Saint Gregory of Nyssa makes a delightful comparison when he says that we are all artists and that our souls are blank canvases which we have to fill in. The colors which we must use are the Christian virtues, and our Model is Jesus Christ, the perfect Living Image of God the Father. Just as a portrait painter who wants to do a good job places himself before his model and glances at him before making each stroke, so the Christian must always have the life and virtues of Jesus Christ before his eyes so that he may never say, think or do the least thing which is not in harmony with his Model.
It was because Our Lady wanted to help us in the great task of working out our salvation that she ordered Saint Dominic to teach the faithful to meditate upon the sacred mysteries of the life of Jesus Christ. She did this, not only that they might adore and glorify Him, but chiefly that they might pattern their lives and actions upon His virtues.
Brandon noticed early on that one theme of The Secret of the Rosary is imitation of Jesus and Mary, and I finally get a sense of it here. For it is by imitating them that we do our share of working out our salvation--which is to say, our perfection. If you don't like the word "predestination," then every time you read it, just substitute the word "perfection," and the meaning will be just the same. For we are not instantly made perfect, but have our whole lives to work toward perfection by cooperating with grace. Same doctrine, same hashtag: #totallyQED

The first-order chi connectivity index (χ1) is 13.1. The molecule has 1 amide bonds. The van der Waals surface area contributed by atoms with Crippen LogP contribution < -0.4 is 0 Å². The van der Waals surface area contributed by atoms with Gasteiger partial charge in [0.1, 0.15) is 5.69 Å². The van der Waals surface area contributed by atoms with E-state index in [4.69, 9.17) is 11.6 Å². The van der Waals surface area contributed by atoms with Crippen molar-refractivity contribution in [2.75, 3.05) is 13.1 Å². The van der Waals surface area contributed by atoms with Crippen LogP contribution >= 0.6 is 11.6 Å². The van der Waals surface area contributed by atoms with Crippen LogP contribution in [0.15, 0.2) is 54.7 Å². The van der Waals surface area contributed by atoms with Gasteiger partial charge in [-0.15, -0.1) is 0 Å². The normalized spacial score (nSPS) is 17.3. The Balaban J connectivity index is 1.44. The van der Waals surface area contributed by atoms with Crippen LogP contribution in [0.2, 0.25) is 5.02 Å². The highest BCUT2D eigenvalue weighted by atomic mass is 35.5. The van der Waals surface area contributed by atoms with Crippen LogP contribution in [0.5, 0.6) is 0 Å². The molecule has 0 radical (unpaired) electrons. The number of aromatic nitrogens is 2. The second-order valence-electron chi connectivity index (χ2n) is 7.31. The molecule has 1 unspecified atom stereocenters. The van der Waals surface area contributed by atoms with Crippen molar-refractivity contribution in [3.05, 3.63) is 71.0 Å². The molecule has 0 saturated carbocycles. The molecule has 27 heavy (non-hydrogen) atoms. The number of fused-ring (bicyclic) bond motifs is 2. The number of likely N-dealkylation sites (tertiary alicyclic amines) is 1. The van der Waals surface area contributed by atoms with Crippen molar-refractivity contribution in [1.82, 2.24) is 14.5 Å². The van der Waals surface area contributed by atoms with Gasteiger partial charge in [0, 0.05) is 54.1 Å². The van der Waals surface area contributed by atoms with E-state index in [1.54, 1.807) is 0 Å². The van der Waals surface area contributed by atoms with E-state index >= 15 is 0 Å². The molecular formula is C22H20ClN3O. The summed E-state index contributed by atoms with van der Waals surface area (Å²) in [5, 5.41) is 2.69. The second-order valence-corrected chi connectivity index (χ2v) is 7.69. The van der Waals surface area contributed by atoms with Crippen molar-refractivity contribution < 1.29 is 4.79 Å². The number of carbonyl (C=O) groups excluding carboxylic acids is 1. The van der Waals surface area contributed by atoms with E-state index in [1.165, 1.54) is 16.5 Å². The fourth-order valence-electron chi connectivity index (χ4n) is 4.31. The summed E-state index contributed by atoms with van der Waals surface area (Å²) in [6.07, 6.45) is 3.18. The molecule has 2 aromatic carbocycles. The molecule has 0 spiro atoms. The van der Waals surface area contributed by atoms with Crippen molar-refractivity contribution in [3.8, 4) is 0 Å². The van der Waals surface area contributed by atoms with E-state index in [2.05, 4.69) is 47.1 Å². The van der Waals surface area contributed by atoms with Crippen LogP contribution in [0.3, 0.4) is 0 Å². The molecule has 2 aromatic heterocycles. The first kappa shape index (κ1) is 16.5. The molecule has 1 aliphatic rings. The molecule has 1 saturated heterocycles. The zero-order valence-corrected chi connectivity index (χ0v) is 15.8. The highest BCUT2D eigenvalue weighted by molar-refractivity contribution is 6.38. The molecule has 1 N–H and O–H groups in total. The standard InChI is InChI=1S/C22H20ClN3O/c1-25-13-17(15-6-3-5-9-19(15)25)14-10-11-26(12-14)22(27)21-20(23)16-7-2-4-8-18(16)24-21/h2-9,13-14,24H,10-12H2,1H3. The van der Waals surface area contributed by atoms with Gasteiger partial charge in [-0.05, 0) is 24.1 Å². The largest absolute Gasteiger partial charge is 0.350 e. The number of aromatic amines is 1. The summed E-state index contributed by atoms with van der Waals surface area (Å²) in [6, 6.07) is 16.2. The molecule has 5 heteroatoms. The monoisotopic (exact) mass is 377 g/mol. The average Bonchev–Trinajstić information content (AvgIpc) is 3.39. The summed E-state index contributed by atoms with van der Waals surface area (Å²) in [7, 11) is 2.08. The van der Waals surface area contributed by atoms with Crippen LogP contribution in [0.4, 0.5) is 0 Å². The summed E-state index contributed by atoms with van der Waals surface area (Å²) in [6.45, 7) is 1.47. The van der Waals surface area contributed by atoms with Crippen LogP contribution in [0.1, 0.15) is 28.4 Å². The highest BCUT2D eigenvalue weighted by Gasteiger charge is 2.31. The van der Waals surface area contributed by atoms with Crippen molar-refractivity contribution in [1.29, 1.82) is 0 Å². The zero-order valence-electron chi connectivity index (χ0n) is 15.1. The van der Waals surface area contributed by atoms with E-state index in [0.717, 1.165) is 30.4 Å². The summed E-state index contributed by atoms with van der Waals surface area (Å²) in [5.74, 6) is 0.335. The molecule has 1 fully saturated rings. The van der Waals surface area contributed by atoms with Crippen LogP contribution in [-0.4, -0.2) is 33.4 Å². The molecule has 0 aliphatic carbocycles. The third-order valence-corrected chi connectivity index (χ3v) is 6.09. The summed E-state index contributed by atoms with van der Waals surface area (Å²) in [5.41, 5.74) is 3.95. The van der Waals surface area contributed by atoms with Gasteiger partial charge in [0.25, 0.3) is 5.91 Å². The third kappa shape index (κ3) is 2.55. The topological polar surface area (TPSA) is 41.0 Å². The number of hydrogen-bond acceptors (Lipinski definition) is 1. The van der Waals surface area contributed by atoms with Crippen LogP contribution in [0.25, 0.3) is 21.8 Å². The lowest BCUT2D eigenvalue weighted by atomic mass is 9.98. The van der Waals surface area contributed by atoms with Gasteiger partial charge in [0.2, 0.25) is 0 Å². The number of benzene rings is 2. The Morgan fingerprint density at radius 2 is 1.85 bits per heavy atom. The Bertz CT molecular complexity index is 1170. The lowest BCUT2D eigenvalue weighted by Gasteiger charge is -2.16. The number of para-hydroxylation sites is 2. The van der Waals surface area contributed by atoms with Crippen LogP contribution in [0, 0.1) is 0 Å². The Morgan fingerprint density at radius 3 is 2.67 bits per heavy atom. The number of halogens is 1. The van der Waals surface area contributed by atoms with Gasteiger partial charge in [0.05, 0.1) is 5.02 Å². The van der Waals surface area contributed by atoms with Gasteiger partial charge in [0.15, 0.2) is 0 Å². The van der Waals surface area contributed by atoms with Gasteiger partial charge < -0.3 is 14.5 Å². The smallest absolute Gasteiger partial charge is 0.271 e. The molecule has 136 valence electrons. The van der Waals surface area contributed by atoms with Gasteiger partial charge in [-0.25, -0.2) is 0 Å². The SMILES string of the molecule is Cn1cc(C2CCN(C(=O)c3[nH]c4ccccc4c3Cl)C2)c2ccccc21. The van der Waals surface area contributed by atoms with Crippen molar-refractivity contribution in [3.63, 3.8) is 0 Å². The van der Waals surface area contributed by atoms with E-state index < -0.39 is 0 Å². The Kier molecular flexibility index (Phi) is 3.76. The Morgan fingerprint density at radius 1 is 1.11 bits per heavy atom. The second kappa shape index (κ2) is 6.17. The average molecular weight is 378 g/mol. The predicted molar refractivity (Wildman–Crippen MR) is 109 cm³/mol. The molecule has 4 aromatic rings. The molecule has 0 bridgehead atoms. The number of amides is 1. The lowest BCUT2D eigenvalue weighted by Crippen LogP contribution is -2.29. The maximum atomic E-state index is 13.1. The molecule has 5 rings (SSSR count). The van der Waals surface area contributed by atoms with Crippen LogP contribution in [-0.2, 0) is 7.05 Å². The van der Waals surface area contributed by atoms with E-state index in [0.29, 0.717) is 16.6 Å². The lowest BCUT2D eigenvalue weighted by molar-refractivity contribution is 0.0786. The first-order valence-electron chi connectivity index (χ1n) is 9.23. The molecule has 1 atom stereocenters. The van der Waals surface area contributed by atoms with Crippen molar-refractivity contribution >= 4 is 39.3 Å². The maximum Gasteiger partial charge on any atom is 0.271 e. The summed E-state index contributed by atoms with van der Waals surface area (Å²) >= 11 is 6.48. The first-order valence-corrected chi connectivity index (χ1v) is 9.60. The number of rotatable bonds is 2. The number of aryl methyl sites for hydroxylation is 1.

It's clear how praying the rosary is an imitation of Mary: she was the first to ponder all the mysteries of her Son's life in her heart, and those who meditate on the fifteen mysteries of the rosary can do the same.
Of course, the real deal is the imitation of Jesus, which I'm embarrassed to admit I never got until now. Despite having said, hundreds of times, "O God . . . grant, we beseech Thee, that meditating upon these mysteries of the Most Holy Rosary of the Blessed Virgin Mary, we may imitate what they contain . . ." I really didn't get it. My only consolation is that I knew I didn't get it. =P It turns out that one disadvantage of loving the rosary for its own sake is not bothering to look too far beyond it. And in my case, it was compounded by an unrelated mistake of forgetting that virtue is a habit rather than a grace.
Praying the rosary is good in and of itself, but it becomes even better when it gives us a clearer idea of how to be like Jesus. But it is a whole other good to work at being like Jesus, Who is perfect--and the rosary is at its best when it feeds into that.
This decade about more reasons to pray the rosary ends with reasons to join the Confraternity of the Most Holy Rosary. And of course these reasons include a long and gorgeous list of indulgences. Again, as a list, they're not very impressive. But as soon as you plug them into the unified field theory, they look as amazing as they really are.
What do you think of Roses 21 to 30?
1) Have you ever seen the fruits of a devotion show up in your day-to-day life?
2) Do you prefer practicing your devotions alone or as part of a group?
Image Sources: a) The Secret of the Rosary by St. Louis de Montfort, read by Matthew Arnold, b) Pet Sematary by Stephen King, c) State of Fear by Michael Crichton, d) The Terminator poster